I remember graduating and leaving my private teacher of seven years. He was my mentor, my guide, one of the most important figures in my young life. Yet when the time came to move on I never looked back. Thrilled at the prospect of college, a new city and new musician friends I couldn't wait to leave. Now I understand the conflict of pride and loss.
My newest endeavor, teaching elementary orchestra classes, has a special significance for me. Ages ago my 4th grade orchestra class shaped my life. I threw myself into playing the viola with a fervor. That experience started me on my musical path. The path which led me to this very spot. As I bring these classes to a close I wonder about my students' futures. I know I shared my passion and caring. Did I make an impact? I suppose all that matters right now is they made an impact on me.
This weekend the Philharmonic said farewell to our Music Director. Lawrence Leighton Smith and I joined the orchestra the same year. I was glad to win a contract. He was ready to start something new. His passion and joy in music-making was just what the orchestra needed yet he shared more than music with us. He became part of our lives. He stood by us when the orchestra declared bankruptcy in 2003. He married the second flute player. In recent years our quartet performed piano quintets with him and working with him was revitalizing. He coached us like a teacher and he treated us like equals.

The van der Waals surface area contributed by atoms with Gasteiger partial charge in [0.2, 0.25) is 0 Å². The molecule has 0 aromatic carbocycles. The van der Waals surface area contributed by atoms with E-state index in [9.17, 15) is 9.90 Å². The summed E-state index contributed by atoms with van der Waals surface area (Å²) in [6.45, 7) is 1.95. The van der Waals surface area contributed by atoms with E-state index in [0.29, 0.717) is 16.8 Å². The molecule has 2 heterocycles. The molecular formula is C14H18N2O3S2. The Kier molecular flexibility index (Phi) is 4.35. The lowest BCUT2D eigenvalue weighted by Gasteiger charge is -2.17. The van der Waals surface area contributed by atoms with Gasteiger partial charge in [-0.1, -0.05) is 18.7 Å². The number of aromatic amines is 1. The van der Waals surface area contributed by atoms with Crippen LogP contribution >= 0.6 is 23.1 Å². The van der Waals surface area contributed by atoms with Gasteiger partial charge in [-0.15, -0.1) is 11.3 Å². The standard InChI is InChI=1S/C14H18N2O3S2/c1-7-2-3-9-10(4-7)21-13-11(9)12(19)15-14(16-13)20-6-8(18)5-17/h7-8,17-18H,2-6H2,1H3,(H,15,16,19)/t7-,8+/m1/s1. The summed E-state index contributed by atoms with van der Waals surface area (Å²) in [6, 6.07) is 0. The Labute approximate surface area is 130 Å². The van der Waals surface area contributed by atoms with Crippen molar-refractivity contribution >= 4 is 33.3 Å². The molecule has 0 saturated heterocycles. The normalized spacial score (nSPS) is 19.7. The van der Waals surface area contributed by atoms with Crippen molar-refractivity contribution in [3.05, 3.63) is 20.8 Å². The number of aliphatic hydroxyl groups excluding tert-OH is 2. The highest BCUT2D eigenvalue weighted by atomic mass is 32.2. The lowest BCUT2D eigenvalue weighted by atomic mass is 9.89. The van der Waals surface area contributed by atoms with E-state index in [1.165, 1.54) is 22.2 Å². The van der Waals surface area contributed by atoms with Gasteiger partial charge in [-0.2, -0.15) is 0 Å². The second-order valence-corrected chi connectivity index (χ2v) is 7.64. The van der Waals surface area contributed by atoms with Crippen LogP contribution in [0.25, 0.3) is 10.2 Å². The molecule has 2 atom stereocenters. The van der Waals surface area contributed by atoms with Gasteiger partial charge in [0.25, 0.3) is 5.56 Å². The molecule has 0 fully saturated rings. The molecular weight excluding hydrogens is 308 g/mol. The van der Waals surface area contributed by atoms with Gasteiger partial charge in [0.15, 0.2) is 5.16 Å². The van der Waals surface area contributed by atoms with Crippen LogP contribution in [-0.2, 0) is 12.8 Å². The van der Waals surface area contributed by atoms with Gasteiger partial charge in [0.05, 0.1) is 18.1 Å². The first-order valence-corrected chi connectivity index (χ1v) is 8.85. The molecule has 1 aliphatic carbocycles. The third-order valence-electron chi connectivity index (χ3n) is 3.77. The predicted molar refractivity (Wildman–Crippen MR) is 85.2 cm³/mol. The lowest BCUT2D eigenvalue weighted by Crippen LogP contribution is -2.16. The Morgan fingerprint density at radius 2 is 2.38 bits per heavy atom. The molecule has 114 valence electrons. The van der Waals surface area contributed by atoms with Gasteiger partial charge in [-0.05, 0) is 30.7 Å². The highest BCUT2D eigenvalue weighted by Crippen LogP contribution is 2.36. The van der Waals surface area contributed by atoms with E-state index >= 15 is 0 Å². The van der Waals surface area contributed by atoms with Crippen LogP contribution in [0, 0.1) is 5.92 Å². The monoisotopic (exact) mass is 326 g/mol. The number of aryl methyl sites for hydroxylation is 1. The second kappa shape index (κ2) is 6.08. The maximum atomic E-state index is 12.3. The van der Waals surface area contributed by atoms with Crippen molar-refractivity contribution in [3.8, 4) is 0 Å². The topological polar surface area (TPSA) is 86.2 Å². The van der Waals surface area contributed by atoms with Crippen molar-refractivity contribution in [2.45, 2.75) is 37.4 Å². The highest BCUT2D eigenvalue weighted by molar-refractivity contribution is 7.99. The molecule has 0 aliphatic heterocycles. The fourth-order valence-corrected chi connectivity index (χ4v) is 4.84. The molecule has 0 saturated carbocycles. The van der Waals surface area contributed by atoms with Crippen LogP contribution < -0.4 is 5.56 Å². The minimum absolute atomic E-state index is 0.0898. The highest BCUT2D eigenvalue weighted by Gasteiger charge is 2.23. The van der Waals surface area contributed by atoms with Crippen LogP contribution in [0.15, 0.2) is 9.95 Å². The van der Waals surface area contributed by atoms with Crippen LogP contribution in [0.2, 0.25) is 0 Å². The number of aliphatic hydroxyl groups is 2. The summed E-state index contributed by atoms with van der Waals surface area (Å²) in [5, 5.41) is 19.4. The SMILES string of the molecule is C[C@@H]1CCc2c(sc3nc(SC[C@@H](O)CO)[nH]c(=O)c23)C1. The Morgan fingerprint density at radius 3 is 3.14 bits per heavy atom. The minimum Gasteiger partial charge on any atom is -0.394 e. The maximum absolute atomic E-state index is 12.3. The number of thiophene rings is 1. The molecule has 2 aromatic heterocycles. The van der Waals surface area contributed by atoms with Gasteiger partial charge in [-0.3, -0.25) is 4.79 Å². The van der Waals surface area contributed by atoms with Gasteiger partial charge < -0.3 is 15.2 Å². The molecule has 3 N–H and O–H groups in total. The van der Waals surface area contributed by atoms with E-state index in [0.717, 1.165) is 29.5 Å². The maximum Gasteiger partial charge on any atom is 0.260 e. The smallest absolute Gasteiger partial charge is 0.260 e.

After 11 seasons it was time for him to move on. He announced two years ago that he was stepping down. We didn't see Larry much this season. We were busy auditioning Music Director candidates; he was busy writing his autobiography. In January Smith revealed that he had been diagnosed with a form of dementia, Binswanger's Disease. Scheduled to conduct our last two concerts, he was able to lead us in Beethoven's Ninth Symphony in April but declining health forced him to cancel his farewell concerts last weekend.
The community threw him a formal party to say goodbye. Two hundred friends, colleagues and patrons were there to honor him. Memorable food. Grateful words. But there was a much more touching tribute. I bumped into Larry during the cocktail hour. He greeted me warmly, took my hand in his and wanted to know all about our quartet concert last month. He told me what a pleasure it had been to coach us. It was a moment I'll never forget. Utter humility. And I'll bet he was just as charming and attentive to everyone in the room.
I've come full circle. I remember how effortless it used to feel to move on. With each May I experience the pride of seeing young musicians taking the next step. Today I feel the solemnity of a goodbye. Farewell Maestro, you will be sorely missed.